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Exactly one year ago on this day March 3rd, on a similarly overcast, lightly-sprinkling evening when early nightfall had robbed the last brightness from the sun, I wandered along the grounds of a school, looking for some sign of people practicing aikido. My dojo shares the wrestling gym of a private high school, also on the same land as a different private elementary school, with a small gated entry that's easy to miss. I always kid over the irony of working as a Technical Writer for a GPS company, providing instructions for people to navigate on the road, but forever getting lost myself. "Always find your way," our tagline boasts, but of course, with me driving to an unfamiliar locale, it usually takes a couple of tries. This hidden dojo, without any signs up to indicate the various turns people should be making once on the school parking lot, was no exception. A running joke is that finding it requires the equivalent commitment of seeking those old-men-on-the-mountain martial arts masters to commence your training.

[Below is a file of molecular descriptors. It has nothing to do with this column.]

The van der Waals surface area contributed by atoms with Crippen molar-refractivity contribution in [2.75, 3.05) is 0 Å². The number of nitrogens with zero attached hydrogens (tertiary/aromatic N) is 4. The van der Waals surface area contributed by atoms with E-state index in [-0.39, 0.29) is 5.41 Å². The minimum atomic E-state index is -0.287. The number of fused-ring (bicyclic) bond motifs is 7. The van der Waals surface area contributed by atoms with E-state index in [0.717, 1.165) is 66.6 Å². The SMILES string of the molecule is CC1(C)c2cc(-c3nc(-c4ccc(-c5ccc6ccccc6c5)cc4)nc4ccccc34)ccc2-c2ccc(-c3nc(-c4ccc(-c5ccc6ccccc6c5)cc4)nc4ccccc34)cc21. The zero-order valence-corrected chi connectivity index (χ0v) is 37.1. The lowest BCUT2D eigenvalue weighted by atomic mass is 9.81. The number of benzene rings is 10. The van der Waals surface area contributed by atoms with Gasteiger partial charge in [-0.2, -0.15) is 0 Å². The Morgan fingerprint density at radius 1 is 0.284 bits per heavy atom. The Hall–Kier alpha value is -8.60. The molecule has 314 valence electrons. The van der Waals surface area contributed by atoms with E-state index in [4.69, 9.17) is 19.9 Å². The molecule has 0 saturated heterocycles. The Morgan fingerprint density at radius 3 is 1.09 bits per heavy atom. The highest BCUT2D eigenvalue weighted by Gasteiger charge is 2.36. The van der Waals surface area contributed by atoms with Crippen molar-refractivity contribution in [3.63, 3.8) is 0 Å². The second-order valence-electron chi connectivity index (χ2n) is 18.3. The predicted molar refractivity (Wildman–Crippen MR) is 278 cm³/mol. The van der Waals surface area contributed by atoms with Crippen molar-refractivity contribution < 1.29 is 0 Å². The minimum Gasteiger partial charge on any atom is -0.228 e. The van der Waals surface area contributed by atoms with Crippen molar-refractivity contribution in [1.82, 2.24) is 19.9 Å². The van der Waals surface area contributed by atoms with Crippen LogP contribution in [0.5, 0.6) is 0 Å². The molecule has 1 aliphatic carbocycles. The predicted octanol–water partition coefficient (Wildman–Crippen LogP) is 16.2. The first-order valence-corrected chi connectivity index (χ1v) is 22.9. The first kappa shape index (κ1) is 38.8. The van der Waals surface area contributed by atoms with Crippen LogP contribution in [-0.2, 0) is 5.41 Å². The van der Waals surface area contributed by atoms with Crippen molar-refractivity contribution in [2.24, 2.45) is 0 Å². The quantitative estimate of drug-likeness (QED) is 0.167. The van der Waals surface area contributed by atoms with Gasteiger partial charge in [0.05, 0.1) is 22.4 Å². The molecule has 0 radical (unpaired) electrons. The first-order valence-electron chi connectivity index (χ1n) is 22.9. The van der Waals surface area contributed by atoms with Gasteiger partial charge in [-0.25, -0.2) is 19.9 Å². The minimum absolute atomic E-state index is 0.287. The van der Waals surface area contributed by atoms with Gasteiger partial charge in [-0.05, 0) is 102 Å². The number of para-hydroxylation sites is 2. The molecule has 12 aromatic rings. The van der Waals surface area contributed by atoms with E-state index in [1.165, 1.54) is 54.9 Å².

After finally driving to the correct parking lot, facing the wrong gate, and placing several calls, I got Sensei to find me and lead me into the brightly lit dojo from the evening darkness. He was saying something when we crossed the threshold, but I had already focused my full attention on the scene before me: people in white gi jackets and black hakamas practicing together, grabbing wrists, rolling, and pinning, this artistic dance that I had not seen for a very long time. I took in the smell of the place, the foam-rubber zebra mats, the clean, soapy bodies, the scent of individuals rising with body heat into the air. The spirit of the place, the sounds of ki-ai's and rustling clothing, rushed forward to encompass me like fog that seeped into my pores.
Sensei introduced me to the head Sempai to work with me for that first session. I re-learned tai-no-henko, trying to get it right. I did sit-falls and forward rolls. I coaxed my body to remember these long-forgotten movements, once so familiar, still sitting dormant in my muscle memory. For five years since I quit aikido, I got sidetracked in life's journey, even a little lost. Reentering the art, I found my way again, and on that night, I came home.